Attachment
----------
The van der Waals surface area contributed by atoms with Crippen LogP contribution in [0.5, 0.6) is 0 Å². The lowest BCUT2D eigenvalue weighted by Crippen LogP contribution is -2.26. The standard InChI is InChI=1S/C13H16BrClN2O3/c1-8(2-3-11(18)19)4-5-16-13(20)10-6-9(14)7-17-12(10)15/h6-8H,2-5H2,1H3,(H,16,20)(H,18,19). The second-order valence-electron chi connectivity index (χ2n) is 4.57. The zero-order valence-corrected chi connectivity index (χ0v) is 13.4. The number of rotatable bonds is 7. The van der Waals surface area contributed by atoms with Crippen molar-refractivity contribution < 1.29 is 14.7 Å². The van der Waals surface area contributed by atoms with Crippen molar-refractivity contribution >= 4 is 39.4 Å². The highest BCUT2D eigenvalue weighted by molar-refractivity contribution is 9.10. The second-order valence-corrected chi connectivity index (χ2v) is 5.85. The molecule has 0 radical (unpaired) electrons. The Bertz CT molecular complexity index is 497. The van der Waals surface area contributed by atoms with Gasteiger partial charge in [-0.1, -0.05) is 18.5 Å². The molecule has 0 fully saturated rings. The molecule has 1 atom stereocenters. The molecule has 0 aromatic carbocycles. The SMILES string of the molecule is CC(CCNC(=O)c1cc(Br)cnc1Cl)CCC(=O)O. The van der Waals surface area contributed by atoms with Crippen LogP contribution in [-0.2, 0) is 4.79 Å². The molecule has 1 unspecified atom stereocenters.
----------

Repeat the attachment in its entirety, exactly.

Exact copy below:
The van der Waals surface area contributed by atoms with Crippen LogP contribution in [0.5, 0.6) is 0 Å². The lowest BCUT2D eigenvalue weighted by Crippen LogP contribution is -2.26. The standard InChI is InChI=1S/C13H16BrClN2O3/c1-8(2-3-11(18)19)4-5-16-13(20)10-6-9(14)7-17-12(10)15/h6-8H,2-5H2,1H3,(H,16,20)(H,18,19). The second-order valence-electron chi connectivity index (χ2n) is 4.57. The zero-order valence-corrected chi connectivity index (χ0v) is 13.4. The number of rotatable bonds is 7. The van der Waals surface area contributed by atoms with Crippen molar-refractivity contribution < 1.29 is 14.7 Å². The van der Waals surface area contributed by atoms with Crippen molar-refractivity contribution >= 4 is 39.4 Å². The highest BCUT2D eigenvalue weighted by molar-refractivity contribution is 9.10. The second-order valence-corrected chi connectivity index (χ2v) is 5.85. The molecule has 0 radical (unpaired) electrons. The Bertz CT molecular complexity index is 497. The van der Waals surface area contributed by atoms with Gasteiger partial charge in [-0.1, -0.05) is 18.5 Å². The molecule has 0 fully saturated rings. The molecule has 1 atom stereocenters. The molecule has 0 aromatic carbocycles. The SMILES string of the molecule is CC(CCNC(=O)c1cc(Br)cnc1Cl)CCC(=O)O. The van der Waals surface area contributed by atoms with Crippen LogP contribution in [-0.2, 0) is 4.79 Å². The molecule has 1 unspecified atom stereocenters.